I'm planning a trip out to LA in the next couple months to shoot, and the #1 place I want to photograph is Cal-Earth, a super adobe village in Hespiria. This sustainable desert village was founded by Nader Khalili, a Iranian-American architect who created the superadobe system. These structures are built by layers of sandbags that are set in a circular plan with four point barbed wire between each layer for stability, and is corbeled at the top to create a domed roof. Khalili invented this building type after years of studying traditional adobe buildings in Iran and while working with NASA on moon buildings. The amazing thing about these buildings are that they are hurricane, flood and earthquake resistant and are also sustainable, adaptable and totally affordable.
This is from an article in the Washington Post:
Khalili traces his mid-career epiphany to a realization that 800 million people were consigned to "totally unsuitable housing," through war, natural disaster or unkind history. As an architect, he concluded that "the only thing they had in common to them was the earth under their feet." In the Iranian desert, he studied structures that had stood for 4,000 years. He found that they were largely shell structures -- domes, arches and vaults -- made from earth, water, air and fire.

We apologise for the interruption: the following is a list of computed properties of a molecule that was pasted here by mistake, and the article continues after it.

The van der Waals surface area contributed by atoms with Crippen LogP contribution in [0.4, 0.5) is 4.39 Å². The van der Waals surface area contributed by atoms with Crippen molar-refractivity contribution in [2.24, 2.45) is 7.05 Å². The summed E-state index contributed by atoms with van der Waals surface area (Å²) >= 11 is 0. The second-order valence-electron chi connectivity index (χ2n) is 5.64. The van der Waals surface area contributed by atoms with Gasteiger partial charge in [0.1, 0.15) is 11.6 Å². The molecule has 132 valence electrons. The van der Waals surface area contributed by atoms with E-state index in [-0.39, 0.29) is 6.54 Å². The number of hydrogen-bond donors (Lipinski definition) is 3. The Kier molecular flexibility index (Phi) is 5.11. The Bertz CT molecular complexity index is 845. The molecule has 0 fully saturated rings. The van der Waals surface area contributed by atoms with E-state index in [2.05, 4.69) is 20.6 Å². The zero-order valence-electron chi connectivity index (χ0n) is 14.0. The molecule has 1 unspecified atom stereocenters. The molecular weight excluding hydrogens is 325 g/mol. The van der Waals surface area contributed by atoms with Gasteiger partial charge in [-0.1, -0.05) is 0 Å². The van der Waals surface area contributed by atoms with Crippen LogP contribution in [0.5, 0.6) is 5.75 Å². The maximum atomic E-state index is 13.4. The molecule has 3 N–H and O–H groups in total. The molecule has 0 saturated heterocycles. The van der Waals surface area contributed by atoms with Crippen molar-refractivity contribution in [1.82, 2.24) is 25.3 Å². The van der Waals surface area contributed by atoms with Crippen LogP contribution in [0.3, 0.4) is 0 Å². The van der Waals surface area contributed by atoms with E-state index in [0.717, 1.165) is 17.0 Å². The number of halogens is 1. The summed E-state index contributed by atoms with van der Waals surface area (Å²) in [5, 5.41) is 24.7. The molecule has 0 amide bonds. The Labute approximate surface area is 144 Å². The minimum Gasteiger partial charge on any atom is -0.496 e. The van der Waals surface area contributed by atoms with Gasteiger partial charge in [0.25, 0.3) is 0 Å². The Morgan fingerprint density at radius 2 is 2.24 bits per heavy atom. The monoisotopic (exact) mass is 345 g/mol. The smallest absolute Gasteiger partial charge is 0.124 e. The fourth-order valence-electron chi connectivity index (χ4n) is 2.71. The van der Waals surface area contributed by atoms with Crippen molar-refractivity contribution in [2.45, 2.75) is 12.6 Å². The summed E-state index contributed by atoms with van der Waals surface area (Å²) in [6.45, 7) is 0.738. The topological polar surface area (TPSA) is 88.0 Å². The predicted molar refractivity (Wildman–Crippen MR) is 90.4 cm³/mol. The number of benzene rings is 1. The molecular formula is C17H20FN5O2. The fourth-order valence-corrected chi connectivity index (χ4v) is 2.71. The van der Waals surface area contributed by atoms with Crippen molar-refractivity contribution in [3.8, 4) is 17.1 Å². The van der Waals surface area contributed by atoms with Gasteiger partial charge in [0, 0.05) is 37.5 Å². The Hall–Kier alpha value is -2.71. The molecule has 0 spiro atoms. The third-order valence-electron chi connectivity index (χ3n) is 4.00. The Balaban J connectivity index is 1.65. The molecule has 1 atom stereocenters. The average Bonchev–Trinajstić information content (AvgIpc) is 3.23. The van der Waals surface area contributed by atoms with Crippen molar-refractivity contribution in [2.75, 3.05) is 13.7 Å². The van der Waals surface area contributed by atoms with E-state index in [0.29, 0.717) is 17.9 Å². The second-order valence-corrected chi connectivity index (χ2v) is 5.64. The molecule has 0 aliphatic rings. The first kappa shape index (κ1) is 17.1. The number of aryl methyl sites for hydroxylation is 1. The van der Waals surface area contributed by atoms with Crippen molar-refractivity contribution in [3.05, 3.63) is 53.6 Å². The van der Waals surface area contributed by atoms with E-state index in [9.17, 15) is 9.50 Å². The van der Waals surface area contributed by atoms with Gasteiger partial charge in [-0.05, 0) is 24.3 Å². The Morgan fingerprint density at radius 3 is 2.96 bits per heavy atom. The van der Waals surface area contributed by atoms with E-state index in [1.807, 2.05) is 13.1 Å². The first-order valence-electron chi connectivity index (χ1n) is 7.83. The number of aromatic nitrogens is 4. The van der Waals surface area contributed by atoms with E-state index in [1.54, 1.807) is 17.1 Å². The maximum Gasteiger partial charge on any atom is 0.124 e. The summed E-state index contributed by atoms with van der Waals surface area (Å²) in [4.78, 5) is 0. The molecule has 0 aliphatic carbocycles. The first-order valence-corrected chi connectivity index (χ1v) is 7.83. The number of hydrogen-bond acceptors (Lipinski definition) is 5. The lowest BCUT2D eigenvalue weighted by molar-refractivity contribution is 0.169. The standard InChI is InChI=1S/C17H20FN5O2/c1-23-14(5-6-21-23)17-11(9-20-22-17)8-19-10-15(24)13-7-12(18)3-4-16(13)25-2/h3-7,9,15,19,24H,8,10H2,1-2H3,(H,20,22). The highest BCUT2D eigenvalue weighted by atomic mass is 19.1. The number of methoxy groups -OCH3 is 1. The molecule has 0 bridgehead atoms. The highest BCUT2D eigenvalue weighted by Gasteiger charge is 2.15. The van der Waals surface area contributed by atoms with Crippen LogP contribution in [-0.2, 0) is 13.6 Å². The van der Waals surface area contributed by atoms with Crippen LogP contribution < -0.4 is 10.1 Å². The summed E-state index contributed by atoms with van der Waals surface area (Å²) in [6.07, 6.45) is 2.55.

Khalili's Superadobe structures respect the age-old form but include modern innovations, such as polyester bags, cement mixed in to strengthen the mud and barbed wire for structural support. They can be built for very little money anywhere relief officials and housing authorities are open to something other than steel and concrete boxes.
I first learned about Cal-Earth on NPR after Khalili died in March- I wasn't able to find the very interesting segment that they did on him at the time, but this is a good little story about the superadobe village. The history of these structures is just incredibly fascinating to me, and they are really gorgeous buildings- I think I could take some very gorgeous photos there.